It's a fairly amazing story, actually. The number of inquiries I still get about Fohhoh Bohob from all over the world is truly astounding! The information presented here is mostly chronological, so you'll probably find what you're looking for. Let's face it, you've just got to know where the name Fohhoh Bohob came from, right? Well, you asked for it...
Between the summer and fall of 1968, the original Patron Saints were in a period of limbo. We had basically split down the middle...Bruce Miller and Jeff Alfaro had left to join the group Gatsby, and Jon and I were keeping the Saints alive. We teamed up with Paul D'Alton, an old friend and drummer from rival group TAC. Since it was the Cream/Hendrix power trio period of the late sixties, we figured three was a perfect number.
Patron Saint drummer Paul D'Alton's Mount Kisco, New York house, where Fohhoh Bohob was recorded in the summer of 1969.
Jon and I had just started writing songs at this point, so we finally had some original music to practice and perform. Most of the time (or was it all of the time?), we practiced at Paul's house in Mount Kisco, New York. Not only did his family tolerate this, they actually encouraged it! As you can see from the photo to the left, it was a beautiful mansion. Not a bad place to hang out!
Jon had recorded a live version of my song, Do You Think About Me? (amongst other songs; I wish I knew where the entire tape was!), at a Byram Hills High School (Armonk, New York) concert on Thursday, February 6, 1969. It was the first time that either of our songs had been performed in public and it was quite a thrill for both of us. It was the audience's positive reaction at this concert which gave us the confidence we needed to really start moving ahead with our own tunes.
Me, with my Framus Texan 12-string way back when...
My method of writing songs has always involved recording demos; sort of musical rough sketches. Jon worked similarly and began recording his demos. (If you click the media player up to the right, you'll hear an excerpt of Jon and me performing a version of the Rolling Stones' Sitting On A Fence sometime in 1967/68...this is the sort of thing we'd do all the time, and it helped us learn how to engineer recordings.)
Eventually, we recorded some of these demos together, using guitars and piano just to see what they sounded like. When we felt we had enough compositions under our belts, we decided to record some of this new material with Paul. So, in the early months of 1969, the new Patron Saints began producing demos of our songs, just for fun.
A Sony TC-255 reel-to-reel tape deck, just like the one we used to record Fohhoh Bohob in 1969.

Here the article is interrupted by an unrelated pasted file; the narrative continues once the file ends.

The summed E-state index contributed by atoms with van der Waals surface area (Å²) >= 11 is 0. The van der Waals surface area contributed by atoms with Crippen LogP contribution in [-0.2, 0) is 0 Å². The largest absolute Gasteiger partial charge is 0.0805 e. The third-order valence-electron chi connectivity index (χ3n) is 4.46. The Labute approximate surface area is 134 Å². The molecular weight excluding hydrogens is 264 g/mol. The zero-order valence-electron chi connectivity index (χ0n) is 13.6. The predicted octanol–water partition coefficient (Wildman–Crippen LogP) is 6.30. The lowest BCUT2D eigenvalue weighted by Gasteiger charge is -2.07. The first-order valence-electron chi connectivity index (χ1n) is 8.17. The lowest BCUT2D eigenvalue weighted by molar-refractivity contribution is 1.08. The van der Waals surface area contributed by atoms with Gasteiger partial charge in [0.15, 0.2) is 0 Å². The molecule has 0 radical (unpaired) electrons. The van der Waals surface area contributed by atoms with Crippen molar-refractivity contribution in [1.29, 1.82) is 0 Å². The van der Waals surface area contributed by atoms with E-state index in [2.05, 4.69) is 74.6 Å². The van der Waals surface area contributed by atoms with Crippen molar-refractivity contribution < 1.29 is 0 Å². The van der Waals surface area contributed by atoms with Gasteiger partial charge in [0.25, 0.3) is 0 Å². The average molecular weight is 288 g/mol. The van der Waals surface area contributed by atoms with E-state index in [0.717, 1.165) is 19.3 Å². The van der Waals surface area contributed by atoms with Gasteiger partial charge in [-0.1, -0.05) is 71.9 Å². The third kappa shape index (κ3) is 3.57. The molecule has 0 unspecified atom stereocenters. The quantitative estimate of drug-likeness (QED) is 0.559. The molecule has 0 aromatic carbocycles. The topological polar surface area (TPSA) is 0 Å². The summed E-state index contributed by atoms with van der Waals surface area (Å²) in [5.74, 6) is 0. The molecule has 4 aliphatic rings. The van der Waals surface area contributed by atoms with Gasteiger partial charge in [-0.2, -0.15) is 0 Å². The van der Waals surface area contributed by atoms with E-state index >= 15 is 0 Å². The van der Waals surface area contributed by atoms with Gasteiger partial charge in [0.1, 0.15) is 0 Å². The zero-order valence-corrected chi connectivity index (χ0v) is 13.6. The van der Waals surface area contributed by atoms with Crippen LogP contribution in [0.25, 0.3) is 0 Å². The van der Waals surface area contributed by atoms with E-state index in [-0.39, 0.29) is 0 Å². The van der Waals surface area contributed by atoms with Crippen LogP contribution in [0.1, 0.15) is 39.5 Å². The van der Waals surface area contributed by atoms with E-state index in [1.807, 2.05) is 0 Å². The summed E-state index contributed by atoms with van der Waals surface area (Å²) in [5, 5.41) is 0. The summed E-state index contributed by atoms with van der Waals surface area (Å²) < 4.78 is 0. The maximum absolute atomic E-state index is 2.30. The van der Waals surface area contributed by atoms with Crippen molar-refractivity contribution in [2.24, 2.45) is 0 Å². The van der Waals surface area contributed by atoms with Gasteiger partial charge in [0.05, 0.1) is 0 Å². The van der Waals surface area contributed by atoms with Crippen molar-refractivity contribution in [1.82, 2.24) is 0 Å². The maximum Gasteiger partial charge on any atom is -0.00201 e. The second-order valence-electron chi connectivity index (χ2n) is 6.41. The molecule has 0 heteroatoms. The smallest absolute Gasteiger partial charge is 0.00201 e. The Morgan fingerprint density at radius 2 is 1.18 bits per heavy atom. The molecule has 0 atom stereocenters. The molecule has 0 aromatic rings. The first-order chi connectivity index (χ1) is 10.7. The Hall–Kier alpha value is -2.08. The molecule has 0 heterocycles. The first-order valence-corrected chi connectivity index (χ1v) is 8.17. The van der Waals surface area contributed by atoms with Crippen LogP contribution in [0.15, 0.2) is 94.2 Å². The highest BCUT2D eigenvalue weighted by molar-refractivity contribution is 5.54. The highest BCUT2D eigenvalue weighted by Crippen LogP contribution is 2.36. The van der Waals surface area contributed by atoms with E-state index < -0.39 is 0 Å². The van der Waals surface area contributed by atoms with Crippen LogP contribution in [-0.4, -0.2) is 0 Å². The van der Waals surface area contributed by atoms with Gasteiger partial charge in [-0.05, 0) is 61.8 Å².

I owned a Sony TC-255 reel-to-reel tape deck and Jon had a portable Sony reel-to-reel system which was barely functioning at this point; Jon and I had really beaten the thing into the ground. These decks were not, by any stretch of the imagination, professional recording devices. Pro analog machines generally run tape through their guides at 30 inches per second with wide recording heads; these ran at 7-1/2 IPS with narrow recording heads. It didn't matter to us...we had gotten pretty good at squeezing respectable results out of less-than-state-of-the-art equipment!
We laid down "drum enhanced" versions of our stuff at Paul's house, and, along with our other acoustic demos, we finally had renditions of all of the songs which would finally end up on Fohhoh Bohob. [These demos have been released on the Proto Bohob CD set] When we were satisfied with the results, we cobbled together a demo tape of everything we had written to that point and started hawking it to various sources. We got a few nibbles, but nothing concrete.
The Who Sell Out and Love Forever Changes, both from 1967, were both huge influences on me and ultimately, the sound of Fohhoh Bohob.
It was at this point that I began to act on an idea that had been gestating in my little teenage brain for some time...why do we need to go to anyone with our stuff? Why don't we just record our own album and put it out ourselves? Sort of like those old Andy Hardy movies..."Say, let's put on a show in the barn!!!" My philosophy was (and still is, as a matter of fact) that the music and vibes on a record were far more important than the fidelity. The Who's 1967 Sell Out album was a huge influence on the way Bohob ended up sounding; it was and is one of my favorite records of all time, and the feel of both creations seems very similar to me (ironically, both Bohob and Sell Out both have songs named "Relax" on side two). Another major influence was Love's 1967 seminal "Forever Changes" album, which fits in quite well with the, as one Bohob reviewer put it, "the happier it sounds, the darker it gets" motif.
Our friend and contemporary, Chris Kubie, had recorded a live concert of his music in January 1969 and put out a limited edition record, so we knew it could be done. Jon and Paul readily agreed to the scheme; so, now what? Since we also wanted to play out as a group, we needed to learn some new cover songs in order to be at least somewhat marketable; unless you were famous, original songs didn't really cut it in the "club" scene, a lesson I was to learn for many years. So, we absorbed a lot of Hendrix, Cream, Who, etc. to keep up. We played a few gigs and got much more comfortable as a trio. More importantly, we got along well. Whenever possible, we practiced our own material and tried to figure out how we would actually produce an album. How much would it cost? What did we need? Where would we record this thing?
Photo of Paul's house by Eric Bergman; photo of Eric Bergman with Framus Texan 12-string by Dan Reiner.